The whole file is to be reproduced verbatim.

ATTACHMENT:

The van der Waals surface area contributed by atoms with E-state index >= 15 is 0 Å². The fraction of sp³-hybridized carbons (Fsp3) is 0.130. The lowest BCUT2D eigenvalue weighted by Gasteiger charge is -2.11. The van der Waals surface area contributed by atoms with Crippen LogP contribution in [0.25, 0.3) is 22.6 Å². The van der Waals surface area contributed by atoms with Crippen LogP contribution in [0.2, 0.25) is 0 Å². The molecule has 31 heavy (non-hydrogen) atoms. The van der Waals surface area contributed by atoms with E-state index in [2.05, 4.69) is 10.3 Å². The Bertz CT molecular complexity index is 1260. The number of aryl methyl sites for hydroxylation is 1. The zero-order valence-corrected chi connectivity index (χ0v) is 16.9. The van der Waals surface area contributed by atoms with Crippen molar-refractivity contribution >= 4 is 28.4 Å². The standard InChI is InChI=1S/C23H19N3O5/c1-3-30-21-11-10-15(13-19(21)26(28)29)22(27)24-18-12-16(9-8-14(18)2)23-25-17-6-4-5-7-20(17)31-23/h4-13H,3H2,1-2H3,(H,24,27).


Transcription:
The van der Waals surface area contributed by atoms with E-state index >= 15 is 0 Å². The fraction of sp³-hybridized carbons (Fsp3) is 0.130. The lowest BCUT2D eigenvalue weighted by Gasteiger charge is -2.11. The van der Waals surface area contributed by atoms with Crippen LogP contribution in [0.25, 0.3) is 22.6 Å². The van der Waals surface area contributed by atoms with Crippen LogP contribution in [0.2, 0.25) is 0 Å². The molecule has 31 heavy (non-hydrogen) atoms. The van der Waals surface area contributed by atoms with E-state index in [2.05, 4.69) is 10.3 Å². The Bertz CT molecular complexity index is 1260. The number of aryl methyl sites for hydroxylation is 1. The zero-order valence-corrected chi connectivity index (χ0v) is 16.9. The van der Waals surface area contributed by atoms with Crippen molar-refractivity contribution >= 4 is 28.4 Å². The standard InChI is InChI=1S/C23H19N3O5/c1-3-30-21-11-10-15(13-19(21)26(28)29)22(27)24-18-12-16(9-8-14(18)2)23-25-17-6-4-5-7-20(17)31-23/h4-13H,3H2,1-2H3,(H,24,27).